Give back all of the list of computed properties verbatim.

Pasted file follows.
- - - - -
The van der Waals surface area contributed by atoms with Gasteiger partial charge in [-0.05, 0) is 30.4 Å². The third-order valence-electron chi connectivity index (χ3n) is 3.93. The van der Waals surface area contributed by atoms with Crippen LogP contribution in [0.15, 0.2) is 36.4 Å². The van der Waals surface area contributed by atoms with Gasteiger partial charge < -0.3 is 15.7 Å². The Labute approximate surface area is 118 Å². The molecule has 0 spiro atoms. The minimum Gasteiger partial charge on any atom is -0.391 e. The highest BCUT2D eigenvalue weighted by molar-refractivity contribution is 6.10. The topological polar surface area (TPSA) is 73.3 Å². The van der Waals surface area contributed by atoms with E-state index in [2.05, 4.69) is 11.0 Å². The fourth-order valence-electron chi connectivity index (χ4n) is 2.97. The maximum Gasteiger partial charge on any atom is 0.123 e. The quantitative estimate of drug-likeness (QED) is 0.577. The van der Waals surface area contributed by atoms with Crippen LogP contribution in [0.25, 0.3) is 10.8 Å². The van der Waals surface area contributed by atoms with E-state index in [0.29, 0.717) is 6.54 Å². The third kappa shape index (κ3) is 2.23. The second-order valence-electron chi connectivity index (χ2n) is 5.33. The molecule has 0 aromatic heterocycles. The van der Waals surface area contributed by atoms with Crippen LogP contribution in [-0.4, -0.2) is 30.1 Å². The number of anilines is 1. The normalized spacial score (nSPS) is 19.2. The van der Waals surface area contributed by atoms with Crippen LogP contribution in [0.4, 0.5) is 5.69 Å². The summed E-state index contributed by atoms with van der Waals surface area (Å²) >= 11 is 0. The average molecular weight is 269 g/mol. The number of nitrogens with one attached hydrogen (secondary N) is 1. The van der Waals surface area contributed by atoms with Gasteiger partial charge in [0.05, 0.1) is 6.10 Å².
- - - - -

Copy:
The van der Waals surface area contributed by atoms with Gasteiger partial charge in [-0.05, 0) is 30.4 Å². The third-order valence-electron chi connectivity index (χ3n) is 3.93. The van der Waals surface area contributed by atoms with Crippen LogP contribution in [0.15, 0.2) is 36.4 Å². The van der Waals surface area contributed by atoms with Gasteiger partial charge < -0.3 is 15.7 Å². The Labute approximate surface area is 118 Å². The molecule has 0 spiro atoms. The minimum Gasteiger partial charge on any atom is -0.391 e. The highest BCUT2D eigenvalue weighted by molar-refractivity contribution is 6.10. The topological polar surface area (TPSA) is 73.3 Å². The van der Waals surface area contributed by atoms with E-state index in [2.05, 4.69) is 11.0 Å². The fourth-order valence-electron chi connectivity index (χ4n) is 2.97. The maximum Gasteiger partial charge on any atom is 0.123 e. The quantitative estimate of drug-likeness (QED) is 0.577. The van der Waals surface area contributed by atoms with Crippen LogP contribution in [0.25, 0.3) is 10.8 Å². The van der Waals surface area contributed by atoms with E-state index in [0.29, 0.717) is 6.54 Å². The third kappa shape index (κ3) is 2.23. The second-order valence-electron chi connectivity index (χ2n) is 5.33. The molecule has 0 aromatic heterocycles. The van der Waals surface area contributed by atoms with Crippen LogP contribution in [-0.4, -0.2) is 30.1 Å². The number of anilines is 1. The normalized spacial score (nSPS) is 19.2. The van der Waals surface area contributed by atoms with Crippen LogP contribution in [0.4, 0.5) is 5.69 Å². The summed E-state index contributed by atoms with van der Waals surface area (Å²) >= 11 is 0. The average molecular weight is 269 g/mol. The number of nitrogens with one attached hydrogen (secondary N) is 1. The van der Waals surface area contributed by atoms with Gasteiger partial charge in [0.05, 0.1) is 6.10 Å².